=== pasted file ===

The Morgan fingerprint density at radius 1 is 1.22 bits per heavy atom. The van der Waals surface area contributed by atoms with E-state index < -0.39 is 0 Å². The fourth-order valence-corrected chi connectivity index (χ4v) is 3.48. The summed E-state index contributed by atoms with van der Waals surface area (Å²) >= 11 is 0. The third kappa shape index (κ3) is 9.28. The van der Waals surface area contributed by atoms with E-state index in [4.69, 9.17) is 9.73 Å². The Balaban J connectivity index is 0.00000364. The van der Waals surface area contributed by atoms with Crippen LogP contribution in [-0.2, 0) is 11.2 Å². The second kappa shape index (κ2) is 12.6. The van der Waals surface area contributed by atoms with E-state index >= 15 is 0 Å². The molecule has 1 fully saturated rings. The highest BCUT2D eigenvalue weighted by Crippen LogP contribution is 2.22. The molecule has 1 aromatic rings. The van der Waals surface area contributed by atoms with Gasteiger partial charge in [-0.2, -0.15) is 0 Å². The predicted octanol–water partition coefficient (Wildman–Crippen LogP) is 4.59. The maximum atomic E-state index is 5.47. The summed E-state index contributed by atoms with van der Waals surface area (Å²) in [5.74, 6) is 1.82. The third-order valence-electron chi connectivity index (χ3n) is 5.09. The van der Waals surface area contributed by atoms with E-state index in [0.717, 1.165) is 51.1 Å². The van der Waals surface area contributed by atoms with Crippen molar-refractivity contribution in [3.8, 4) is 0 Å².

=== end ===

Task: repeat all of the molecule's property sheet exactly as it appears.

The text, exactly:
The Morgan fingerprint density at radius 1 is 1.22 bits per heavy atom. The van der Waals surface area contributed by atoms with E-state index < -0.39 is 0 Å². The fourth-order valence-corrected chi connectivity index (χ4v) is 3.48. The summed E-state index contributed by atoms with van der Waals surface area (Å²) >= 11 is 0. The third kappa shape index (κ3) is 9.28. The van der Waals surface area contributed by atoms with E-state index in [4.69, 9.17) is 9.73 Å². The Balaban J connectivity index is 0.00000364. The van der Waals surface area contributed by atoms with Crippen LogP contribution in [-0.2, 0) is 11.2 Å². The second kappa shape index (κ2) is 12.6. The van der Waals surface area contributed by atoms with E-state index >= 15 is 0 Å². The molecule has 1 fully saturated rings. The highest BCUT2D eigenvalue weighted by Crippen LogP contribution is 2.22. The molecule has 1 aromatic rings. The van der Waals surface area contributed by atoms with Gasteiger partial charge in [-0.2, -0.15) is 0 Å². The predicted octanol–water partition coefficient (Wildman–Crippen LogP) is 4.59. The maximum atomic E-state index is 5.47. The summed E-state index contributed by atoms with van der Waals surface area (Å²) in [5.74, 6) is 1.82. The third-order valence-electron chi connectivity index (χ3n) is 5.09. The van der Waals surface area contributed by atoms with E-state index in [0.717, 1.165) is 51.1 Å². The van der Waals surface area contributed by atoms with Crippen molar-refractivity contribution in [3.8, 4) is 0 Å².